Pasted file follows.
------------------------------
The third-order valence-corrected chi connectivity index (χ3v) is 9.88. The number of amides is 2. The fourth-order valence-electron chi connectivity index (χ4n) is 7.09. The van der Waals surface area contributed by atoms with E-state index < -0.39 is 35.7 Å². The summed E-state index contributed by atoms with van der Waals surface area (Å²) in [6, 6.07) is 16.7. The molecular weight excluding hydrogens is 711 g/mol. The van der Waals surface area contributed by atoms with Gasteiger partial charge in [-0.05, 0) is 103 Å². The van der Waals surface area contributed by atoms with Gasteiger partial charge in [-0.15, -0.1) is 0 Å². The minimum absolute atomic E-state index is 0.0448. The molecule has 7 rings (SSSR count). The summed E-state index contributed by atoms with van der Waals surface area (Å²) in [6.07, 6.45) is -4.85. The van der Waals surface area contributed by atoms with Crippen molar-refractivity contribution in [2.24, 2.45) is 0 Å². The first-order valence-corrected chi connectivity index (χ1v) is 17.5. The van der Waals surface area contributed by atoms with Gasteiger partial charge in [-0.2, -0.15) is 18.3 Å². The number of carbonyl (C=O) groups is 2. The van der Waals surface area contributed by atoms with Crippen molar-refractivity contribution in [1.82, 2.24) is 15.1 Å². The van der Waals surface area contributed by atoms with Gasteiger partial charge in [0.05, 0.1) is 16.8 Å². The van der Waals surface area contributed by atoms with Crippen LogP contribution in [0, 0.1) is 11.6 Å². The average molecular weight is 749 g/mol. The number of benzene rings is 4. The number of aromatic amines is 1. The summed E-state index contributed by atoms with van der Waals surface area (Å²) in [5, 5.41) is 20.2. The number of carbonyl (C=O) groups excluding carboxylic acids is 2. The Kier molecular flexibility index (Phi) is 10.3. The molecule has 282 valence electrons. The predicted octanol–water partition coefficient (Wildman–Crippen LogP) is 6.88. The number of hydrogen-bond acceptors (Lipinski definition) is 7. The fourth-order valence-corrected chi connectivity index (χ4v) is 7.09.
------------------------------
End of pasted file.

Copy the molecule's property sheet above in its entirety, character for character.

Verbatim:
The third-order valence-corrected chi connectivity index (χ3v) is 9.88. The number of amides is 2. The fourth-order valence-electron chi connectivity index (χ4n) is 7.09. The van der Waals surface area contributed by atoms with E-state index < -0.39 is 35.7 Å². The summed E-state index contributed by atoms with van der Waals surface area (Å²) in [6, 6.07) is 16.7. The molecular weight excluding hydrogens is 711 g/mol. The van der Waals surface area contributed by atoms with Gasteiger partial charge in [-0.05, 0) is 103 Å². The van der Waals surface area contributed by atoms with Gasteiger partial charge in [-0.15, -0.1) is 0 Å². The minimum absolute atomic E-state index is 0.0448. The molecule has 7 rings (SSSR count). The summed E-state index contributed by atoms with van der Waals surface area (Å²) in [6.07, 6.45) is -4.85. The van der Waals surface area contributed by atoms with Crippen molar-refractivity contribution in [2.24, 2.45) is 0 Å². The first-order valence-corrected chi connectivity index (χ1v) is 17.5. The van der Waals surface area contributed by atoms with Gasteiger partial charge in [-0.2, -0.15) is 18.3 Å². The number of carbonyl (C=O) groups is 2. The van der Waals surface area contributed by atoms with Crippen molar-refractivity contribution in [1.82, 2.24) is 15.1 Å². The van der Waals surface area contributed by atoms with Gasteiger partial charge in [0.05, 0.1) is 16.8 Å². The van der Waals surface area contributed by atoms with Crippen LogP contribution in [0, 0.1) is 11.6 Å². The average molecular weight is 749 g/mol. The number of benzene rings is 4. The number of aromatic amines is 1. The summed E-state index contributed by atoms with van der Waals surface area (Å²) in [5, 5.41) is 20.2. The number of carbonyl (C=O) groups excluding carboxylic acids is 2. The Kier molecular flexibility index (Phi) is 10.3. The molecule has 282 valence electrons. The predicted octanol–water partition coefficient (Wildman–Crippen LogP) is 6.88. The number of hydrogen-bond acceptors (Lipinski definition) is 7. The fourth-order valence-corrected chi connectivity index (χ4v) is 7.09.